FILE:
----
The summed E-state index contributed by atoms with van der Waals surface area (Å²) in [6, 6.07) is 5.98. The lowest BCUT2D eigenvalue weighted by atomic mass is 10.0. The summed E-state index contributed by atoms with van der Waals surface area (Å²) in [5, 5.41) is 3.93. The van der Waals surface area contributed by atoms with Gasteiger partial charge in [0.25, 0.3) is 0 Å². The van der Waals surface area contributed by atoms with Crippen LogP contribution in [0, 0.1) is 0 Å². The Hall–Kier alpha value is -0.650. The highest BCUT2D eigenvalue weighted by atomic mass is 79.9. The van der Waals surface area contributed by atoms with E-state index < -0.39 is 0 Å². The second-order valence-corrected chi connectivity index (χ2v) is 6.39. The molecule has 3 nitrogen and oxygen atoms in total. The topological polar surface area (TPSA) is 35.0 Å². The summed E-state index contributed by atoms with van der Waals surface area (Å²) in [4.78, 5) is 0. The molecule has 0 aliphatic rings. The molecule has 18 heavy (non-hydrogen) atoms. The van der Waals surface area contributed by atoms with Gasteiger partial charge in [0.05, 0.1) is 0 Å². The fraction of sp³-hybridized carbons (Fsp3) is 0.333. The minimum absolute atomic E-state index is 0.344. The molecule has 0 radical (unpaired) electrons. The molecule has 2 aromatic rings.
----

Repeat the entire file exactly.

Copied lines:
The summed E-state index contributed by atoms with van der Waals surface area (Å²) in [6, 6.07) is 5.98. The lowest BCUT2D eigenvalue weighted by atomic mass is 10.0. The summed E-state index contributed by atoms with van der Waals surface area (Å²) in [5, 5.41) is 3.93. The van der Waals surface area contributed by atoms with Gasteiger partial charge in [0.25, 0.3) is 0 Å². The van der Waals surface area contributed by atoms with Crippen LogP contribution in [0, 0.1) is 0 Å². The Hall–Kier alpha value is -0.650. The highest BCUT2D eigenvalue weighted by atomic mass is 79.9. The van der Waals surface area contributed by atoms with E-state index < -0.39 is 0 Å². The second-order valence-corrected chi connectivity index (χ2v) is 6.39. The molecule has 3 nitrogen and oxygen atoms in total. The topological polar surface area (TPSA) is 35.0 Å². The summed E-state index contributed by atoms with van der Waals surface area (Å²) in [4.78, 5) is 0. The molecule has 0 aliphatic rings. The molecule has 18 heavy (non-hydrogen) atoms. The van der Waals surface area contributed by atoms with Gasteiger partial charge in [0.05, 0.1) is 0 Å². The fraction of sp³-hybridized carbons (Fsp3) is 0.333. The minimum absolute atomic E-state index is 0.344. The molecule has 0 radical (unpaired) electrons. The molecule has 2 aromatic rings.